The idea behind paralysis by analysis is when a decision needs to be made, all the options are over-analyzed, and not one “works.” Everything that could happen, should have happened, or did happen is considered and weighed. Then, the paralysis sets in, and no action is taken.

Sometimes this concept can lead to marriages lasting beyond their healthy breakpoint; people are afraid to leave because what awaits on the other side is (understandably) unknown. But, this concept can also carry into the divorce process. For example, let’s say a decision to divorce has been made. When it’s time to analyze the options, the paralysis may begin:

  • “Should I try mediation?”
  • “Should we do the collaborative process?”
  • “Should I just find an attorney who will be my mouthpiece and negotiate on my behalf, and I will never have to see my husband again?”

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If you signed a prenuptial agreement before you got married, and believe there is any chance you and your spouse may divorce in the future, the Tax Cuts and Jobs Act that was signed into law on December 22, 2017 could seriously affect the deal you bargained for.

One major change that occurred when that law was passed was that spousal support, which is also known as alimony or spousal maintenance, will no longer be tax deductible after 2018 to the spouse who is paying it, and will no longer need to be claimed as income by the person receiving it. Under the new law, a separation agreement must be signed within the calendar year of 2018, or there needs to be a judgment of divorce signed in 2018 directing that spousal support will be considered tax deductible in future years.

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Online programs such as It’s Over Easy can walk you through a divorce process, but should you really, completely, “do it yourself” (DIY)?  You might have gone into the divorce process thinking, “We want a simple divorce.” Then you realize that you and your spouse have issues you didn’t even know you need to resolve. It’s at that point you realize it’s not necessarily going to be “over easy.”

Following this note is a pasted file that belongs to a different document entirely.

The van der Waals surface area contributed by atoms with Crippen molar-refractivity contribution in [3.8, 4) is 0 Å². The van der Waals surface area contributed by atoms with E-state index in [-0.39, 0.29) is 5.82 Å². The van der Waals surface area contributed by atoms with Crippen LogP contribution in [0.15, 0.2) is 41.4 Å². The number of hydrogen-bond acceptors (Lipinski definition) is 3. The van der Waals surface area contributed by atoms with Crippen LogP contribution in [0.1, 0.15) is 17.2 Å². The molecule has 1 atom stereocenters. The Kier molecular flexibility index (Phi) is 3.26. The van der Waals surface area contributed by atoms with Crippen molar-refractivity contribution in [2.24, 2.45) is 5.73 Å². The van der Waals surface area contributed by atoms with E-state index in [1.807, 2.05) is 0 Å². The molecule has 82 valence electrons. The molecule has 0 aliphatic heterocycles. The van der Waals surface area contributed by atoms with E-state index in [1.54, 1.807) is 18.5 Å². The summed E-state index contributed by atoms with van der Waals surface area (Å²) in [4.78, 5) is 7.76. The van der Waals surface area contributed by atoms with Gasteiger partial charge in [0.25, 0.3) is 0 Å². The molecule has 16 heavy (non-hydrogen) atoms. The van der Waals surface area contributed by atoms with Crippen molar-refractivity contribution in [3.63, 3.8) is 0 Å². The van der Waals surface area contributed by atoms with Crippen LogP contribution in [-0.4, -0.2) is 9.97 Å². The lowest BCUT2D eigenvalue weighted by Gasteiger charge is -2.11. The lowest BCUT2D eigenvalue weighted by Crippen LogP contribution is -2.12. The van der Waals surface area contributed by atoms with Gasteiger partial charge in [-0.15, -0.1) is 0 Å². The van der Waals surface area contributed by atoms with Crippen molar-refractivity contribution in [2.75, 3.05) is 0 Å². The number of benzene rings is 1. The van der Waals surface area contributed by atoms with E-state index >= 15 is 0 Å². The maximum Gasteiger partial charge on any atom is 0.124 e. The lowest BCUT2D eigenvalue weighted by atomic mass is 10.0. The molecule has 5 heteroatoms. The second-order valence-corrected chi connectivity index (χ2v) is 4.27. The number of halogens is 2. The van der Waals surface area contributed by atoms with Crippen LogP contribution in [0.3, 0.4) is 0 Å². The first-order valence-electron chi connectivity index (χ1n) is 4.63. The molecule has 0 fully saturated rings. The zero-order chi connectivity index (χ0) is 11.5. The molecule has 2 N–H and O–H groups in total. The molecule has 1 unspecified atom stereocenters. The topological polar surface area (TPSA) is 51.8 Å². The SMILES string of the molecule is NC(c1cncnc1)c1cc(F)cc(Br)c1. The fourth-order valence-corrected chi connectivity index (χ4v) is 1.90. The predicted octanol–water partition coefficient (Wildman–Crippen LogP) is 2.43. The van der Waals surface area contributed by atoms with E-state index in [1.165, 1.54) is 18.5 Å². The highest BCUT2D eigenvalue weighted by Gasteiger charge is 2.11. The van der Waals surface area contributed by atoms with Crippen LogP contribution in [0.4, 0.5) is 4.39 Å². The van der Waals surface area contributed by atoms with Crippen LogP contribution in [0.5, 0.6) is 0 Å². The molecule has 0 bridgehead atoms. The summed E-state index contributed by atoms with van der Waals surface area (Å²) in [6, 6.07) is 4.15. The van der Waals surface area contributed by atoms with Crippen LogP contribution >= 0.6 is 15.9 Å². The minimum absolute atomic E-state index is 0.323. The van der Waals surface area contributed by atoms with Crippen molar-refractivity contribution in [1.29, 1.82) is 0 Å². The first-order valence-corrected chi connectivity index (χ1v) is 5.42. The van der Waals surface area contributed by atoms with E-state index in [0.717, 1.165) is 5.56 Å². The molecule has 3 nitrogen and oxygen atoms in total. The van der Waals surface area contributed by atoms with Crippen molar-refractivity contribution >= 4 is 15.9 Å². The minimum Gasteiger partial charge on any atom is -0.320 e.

If that describes you, mediation can be a great compliment to your online divorce. Artificial intelligence and its applications can help you move through the divorce process: It can generate a checklist of issues that need to be resolved; it can generate legal forms; it may have built-in tools to help create a parenting plan. But it’s not going to help you come to a thoughtful agreement if there is a dispute between you and your spouse.

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One of the advantages of divorce mediation is that it allows both people in the relationship to come together and speak directly to each other — and just as importantly, to be heard. Mediation facilitates decision-making and encourages compromise, but there is one thing about it that makes some people nervous: how to deal with power imbalances.

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View a portion of Andrea Vacca’s presentation on the topic of “Real Estate in Splitsville” to the group UnTied: The Thinking Women’s Divorce Resource.

Click here to watch the video.

Andrea Vacca